federal law permits the obtaining of information in the routine registration qrocess, but the information may not be acted on -- i.e. no advance approval may be obtained from a third-party payer or employer.
calls to insurance companies or employers
have repeated resulted in citations for emtala violation. handing a phone to the patient and having them call their insurance has likewise resulted in citations. cms specifically states that third-party payers do not have the authority to authorize treatment and that hospitals that follow hmo and insurance company procedures and directions will be cited for emtala violations.
patient transfers decisions may not be based on hmo/ppo direction or policy.
cms 2003 regulations strongly endorse the oig/cms prior "best practices" (translate that to "what we expect...") but do allow some slightly wider latitude. the basics of the "best practices" are: name and one other identifier at triage
- patients who are not triaged to the back my have routine registration that does not discourage the patient from completing care (comment: if you have a conditions of admission form with guarantors, personal liability statement, and assignment of benefits, you are at risk for financial discussions and resulting patient departures. cms has indicated that any system that induces departures will be at risk for citation for violating emtala.)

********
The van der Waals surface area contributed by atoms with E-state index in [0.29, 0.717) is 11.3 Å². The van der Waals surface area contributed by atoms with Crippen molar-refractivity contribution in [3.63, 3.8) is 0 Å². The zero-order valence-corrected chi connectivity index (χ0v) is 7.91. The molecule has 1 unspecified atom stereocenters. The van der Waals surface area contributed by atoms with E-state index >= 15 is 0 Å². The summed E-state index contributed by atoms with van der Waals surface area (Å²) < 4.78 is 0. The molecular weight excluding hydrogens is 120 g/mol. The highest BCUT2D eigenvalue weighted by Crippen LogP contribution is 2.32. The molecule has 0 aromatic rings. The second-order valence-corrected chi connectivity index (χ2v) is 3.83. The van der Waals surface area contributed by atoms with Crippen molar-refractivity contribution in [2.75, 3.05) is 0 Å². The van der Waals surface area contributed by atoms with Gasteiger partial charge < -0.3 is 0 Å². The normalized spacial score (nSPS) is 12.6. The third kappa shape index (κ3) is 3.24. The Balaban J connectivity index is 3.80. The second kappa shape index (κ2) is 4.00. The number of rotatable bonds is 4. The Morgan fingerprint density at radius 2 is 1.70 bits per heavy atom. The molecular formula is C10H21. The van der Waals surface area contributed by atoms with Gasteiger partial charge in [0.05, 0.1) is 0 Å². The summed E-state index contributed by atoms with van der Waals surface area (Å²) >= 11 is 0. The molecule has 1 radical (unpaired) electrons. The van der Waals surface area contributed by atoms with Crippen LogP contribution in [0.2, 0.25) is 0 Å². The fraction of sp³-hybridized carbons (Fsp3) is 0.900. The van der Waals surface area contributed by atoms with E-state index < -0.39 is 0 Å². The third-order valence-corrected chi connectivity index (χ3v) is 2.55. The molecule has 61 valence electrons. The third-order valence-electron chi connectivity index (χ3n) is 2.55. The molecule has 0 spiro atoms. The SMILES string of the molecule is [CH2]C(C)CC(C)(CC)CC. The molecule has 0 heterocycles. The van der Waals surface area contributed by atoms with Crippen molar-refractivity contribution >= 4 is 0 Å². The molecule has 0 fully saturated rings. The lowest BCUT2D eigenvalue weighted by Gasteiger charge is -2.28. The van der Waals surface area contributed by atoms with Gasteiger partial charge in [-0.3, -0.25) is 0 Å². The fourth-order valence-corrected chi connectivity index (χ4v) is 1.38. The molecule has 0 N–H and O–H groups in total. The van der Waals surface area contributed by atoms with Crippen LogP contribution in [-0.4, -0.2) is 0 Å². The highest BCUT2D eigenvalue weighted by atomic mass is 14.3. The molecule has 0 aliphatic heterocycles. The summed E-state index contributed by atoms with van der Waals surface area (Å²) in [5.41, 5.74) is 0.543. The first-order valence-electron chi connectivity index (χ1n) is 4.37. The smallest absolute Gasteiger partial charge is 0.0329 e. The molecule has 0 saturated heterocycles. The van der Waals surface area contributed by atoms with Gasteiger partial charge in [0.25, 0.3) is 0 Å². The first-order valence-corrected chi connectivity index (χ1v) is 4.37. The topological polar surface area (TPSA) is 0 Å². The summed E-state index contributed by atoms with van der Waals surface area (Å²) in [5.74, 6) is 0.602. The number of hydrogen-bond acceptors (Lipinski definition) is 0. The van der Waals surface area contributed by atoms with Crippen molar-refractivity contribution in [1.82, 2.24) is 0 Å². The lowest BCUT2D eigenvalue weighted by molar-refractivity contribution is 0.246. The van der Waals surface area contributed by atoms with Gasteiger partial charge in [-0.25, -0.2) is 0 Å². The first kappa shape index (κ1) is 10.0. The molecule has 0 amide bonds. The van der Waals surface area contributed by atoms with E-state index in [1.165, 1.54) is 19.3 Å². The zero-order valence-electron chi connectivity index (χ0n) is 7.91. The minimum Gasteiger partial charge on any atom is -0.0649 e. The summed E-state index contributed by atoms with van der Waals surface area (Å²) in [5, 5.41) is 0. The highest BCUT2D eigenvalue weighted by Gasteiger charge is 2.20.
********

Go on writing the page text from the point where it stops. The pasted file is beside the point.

- you may ask for insurance information and copy the card
- you are strongly discouraged from any financial discussions at this point
- if the patient asks about financial issues, you are to say that finances can be dealt with following care
- if the patient continues to insist, the best practices indicate that a financial person experienced in emtala should hold that conversation (comment: i strongly recommend that physicians and nurses not discuss any financial issues with the patient at any time)
- you may contact a physician for medical purposes at any time, but not for gatekeeper permission to treat (comment: private physicians should be contacted only where there is a documented medical need, and no request by the pcp to send the patient to the office should be granted.)
- you may contact the insurance company after care is initiated (although most now do not require that), but if permission to treat or admit is denied, you still must provide the care. (so why call?)
- it is not required, but is considered a prudent approach, to separate the financial face sheet from the treatment record, so the treating physician is not aware of denials or types of insurance.
- once the patient has had an mse and is stabilized and/or admitted or the patient is determined not to have any emergency medical condition under the law, completion of registration and financial discussions may occur without emtala restrictions.
familiarize yourself with emtala/cobra before you accept any responsibility for this policy. it is a big deal!